The medical value travel (MVT) sector is seen as a major growth driver for the Indian economy. ‘Brand India’ still has work do on offering a patient-centric and tourist friendly approach, suggests Mihir Vora, Founder & CEO of India medical value travel facilitator, Magnus Medi
As far as anyone can remember, affluent people from Asian and African countries have been going to the West in search of advanced medical treatment for a variety of serious illnesses. Now, however, medical facilities in India, Thailand, Singapore, Hong Kong and elsewhere have become highly advanced and hospitals with an eye on comfort and even luxury have increased.
Overloaded healthcare facilities in the US and Europe combined with high treatment costs means that international patients from the West are now considering other countries for care. The imperatives for these medical travellers are cost savings as well as avoidance of waiting times.
One solution has come in the form of hospitals in Asia and the Middle East, which recognised the opportunity and applied for accreditation to the Joint Commission International (JCI). This enabled some US-based patients to get reimbursement of their healthcare costs from their insurance schemes – a win-win situation for both.
Thailand, considered by some as the Asian leader in medical tourism, has 64 JCI accredited hospitals which received 2.4 million overseas patients (measured as patient interactions with hospital services, rather than unique patients) in 2016, up from 1.8 million in 2014. By comparison, India has 38 accredited hospitals but received just about 495,000 patients from other countries (up from 427,000 the previous year).
Medical value travel (MVT) in India
The MVT business has been growing steadily in India over the past few years. The revenue emanating from this sector in 2015 was approximately US$3 billion and growing at 15-17% each year. The Indian Government’s policy think tank, the Niti-Aayog, has also identified MVT as a major growth driver for the Indian economy. According to other sources, the medical tourism sector in India could touch US$9 billion by 2020, provided certain steps are taken to promote and develop it.
A FICCI-IMS Health report published in 2016 points out that, compared to other MVT hubs, India is well positioned in terms of cost and clinical outcomes, as well as Alternative Therapies. But we lag behind in tourist friendliness and infrastructure, regulatory regime (relatively few hospitals with international accreditation), complaint resolution mechanism, etc.
Medical visa issuance should also be streamlined on regional or country specific countries as offered by Thailand (for GCC countries) and Malaysia (for western travelers, 90-day visa limit is exempted, visa extension up to six months). ‘Brand India’ needs to have more of a patient-centric and tourist friendly approach.
Inbound medical traveller sources
Other FICCI reports have pointed out that the patient inflow from Bangladesh is arguably the highest, while Iraq and Oman also sent a sizeable number in the past four or five years.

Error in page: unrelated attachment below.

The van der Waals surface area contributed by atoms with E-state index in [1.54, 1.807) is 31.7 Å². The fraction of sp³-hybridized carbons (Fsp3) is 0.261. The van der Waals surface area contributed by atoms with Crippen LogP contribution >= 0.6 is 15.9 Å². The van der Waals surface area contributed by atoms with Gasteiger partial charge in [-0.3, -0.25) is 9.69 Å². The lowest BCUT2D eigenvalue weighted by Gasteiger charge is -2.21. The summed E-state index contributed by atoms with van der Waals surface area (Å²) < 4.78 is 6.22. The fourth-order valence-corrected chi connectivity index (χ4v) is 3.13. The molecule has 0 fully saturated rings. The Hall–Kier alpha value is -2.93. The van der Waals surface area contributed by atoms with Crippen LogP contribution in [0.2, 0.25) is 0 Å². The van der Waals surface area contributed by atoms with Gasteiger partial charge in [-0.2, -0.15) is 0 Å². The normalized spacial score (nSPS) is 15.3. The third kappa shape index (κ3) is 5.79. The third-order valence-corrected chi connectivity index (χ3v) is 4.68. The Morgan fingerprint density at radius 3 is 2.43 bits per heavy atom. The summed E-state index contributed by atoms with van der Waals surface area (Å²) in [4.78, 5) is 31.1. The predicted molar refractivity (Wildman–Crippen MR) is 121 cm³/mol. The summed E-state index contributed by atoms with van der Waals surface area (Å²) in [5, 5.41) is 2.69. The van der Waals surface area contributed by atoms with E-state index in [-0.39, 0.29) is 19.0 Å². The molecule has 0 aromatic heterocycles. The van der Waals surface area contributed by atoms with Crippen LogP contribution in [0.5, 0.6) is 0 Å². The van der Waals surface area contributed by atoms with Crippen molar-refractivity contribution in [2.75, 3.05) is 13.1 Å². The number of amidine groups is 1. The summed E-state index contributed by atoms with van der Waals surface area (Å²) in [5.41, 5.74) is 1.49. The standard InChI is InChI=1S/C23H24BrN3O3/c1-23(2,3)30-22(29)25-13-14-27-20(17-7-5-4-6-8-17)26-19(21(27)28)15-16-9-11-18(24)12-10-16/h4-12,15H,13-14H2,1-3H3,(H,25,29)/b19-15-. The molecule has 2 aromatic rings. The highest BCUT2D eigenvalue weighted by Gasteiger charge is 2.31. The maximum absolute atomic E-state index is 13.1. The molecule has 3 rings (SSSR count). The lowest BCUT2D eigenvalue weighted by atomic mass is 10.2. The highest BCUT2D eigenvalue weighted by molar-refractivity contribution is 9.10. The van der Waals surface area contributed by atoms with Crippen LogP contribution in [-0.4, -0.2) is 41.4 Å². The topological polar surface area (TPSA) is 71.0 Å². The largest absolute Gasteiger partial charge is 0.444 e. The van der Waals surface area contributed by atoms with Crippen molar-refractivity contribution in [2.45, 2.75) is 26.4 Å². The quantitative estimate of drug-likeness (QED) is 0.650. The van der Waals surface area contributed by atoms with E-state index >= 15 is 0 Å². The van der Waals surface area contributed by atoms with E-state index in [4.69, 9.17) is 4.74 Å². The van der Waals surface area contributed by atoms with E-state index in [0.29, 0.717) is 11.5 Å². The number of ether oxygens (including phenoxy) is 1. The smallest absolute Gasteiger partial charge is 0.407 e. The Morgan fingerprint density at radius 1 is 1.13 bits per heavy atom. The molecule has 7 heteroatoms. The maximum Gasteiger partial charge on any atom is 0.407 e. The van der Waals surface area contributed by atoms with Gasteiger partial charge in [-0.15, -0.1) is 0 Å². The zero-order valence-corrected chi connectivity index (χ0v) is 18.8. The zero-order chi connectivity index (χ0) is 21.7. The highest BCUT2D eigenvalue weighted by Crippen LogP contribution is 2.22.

The number of patients coming to India in search of medical treatment from Bangladesh has grown from 60,000 in 2014 to 225,000 in 2017; from Iraq, it has ballooned from just 758 in 2014 to 47,640 in 2017 (many Iraqi patients also go to Iran). From Oman, the corresponding number has gone up from 5,000 to 28,000 (2014-2017), although a substantial proportion of those from UAE travel to US or Europe.
Asian countries receive up to 95% MVT from Africa and 93% from within Asia while only 39% of Europeans visit this region. About 45% of North Americans come to Asia as well, while a sizeable number go to Latin America.
Attractions of India as a healthcare destination
The majority of patients from neighbouring countries including the SAARC member states visit India because of the technologically advanced healthcare services that hospitals in this country can offer.
Apart from the cost factor and immediate availability of medical services, India offers a wide variety of healthcare services. Among the most in demand are cardiac health and cardiac surgery, orthopedic treatments, eye surgery, cosmetic and dental work, and infertility treatment (also known as assisted reproduction).
India is a primary destination for cardiology and cardiac surgery, alongside Thailand, Singapore, Malaysia, and Taiwan. For transplant surgery India is the only primary destination, while the others are secondary locations. For wellness and prevention as well as alternative therapies, India, Thailand and Malaysia are most preferred. Ophthalmology, weight loss surgery and spine surgery are additional opportunities to be developed in Indian hospitals.
In addition, India has a special advantage when it comes to “traditional therapies” like Ayurveda and herbal medicine, wellness, and yoga.
A final, undeniable advantage in India as a medical travel destination, is that a very large proportion of healthcare professionals are able to speak and understand English. A growing number of clinical specialists currently working in leading Indian hospitals have either been trained in the West or have worked there for a number of years. In addition to their highly developed clinical skills, these doctors have an excellent idea of what the patients in US or Europe are likely to expect.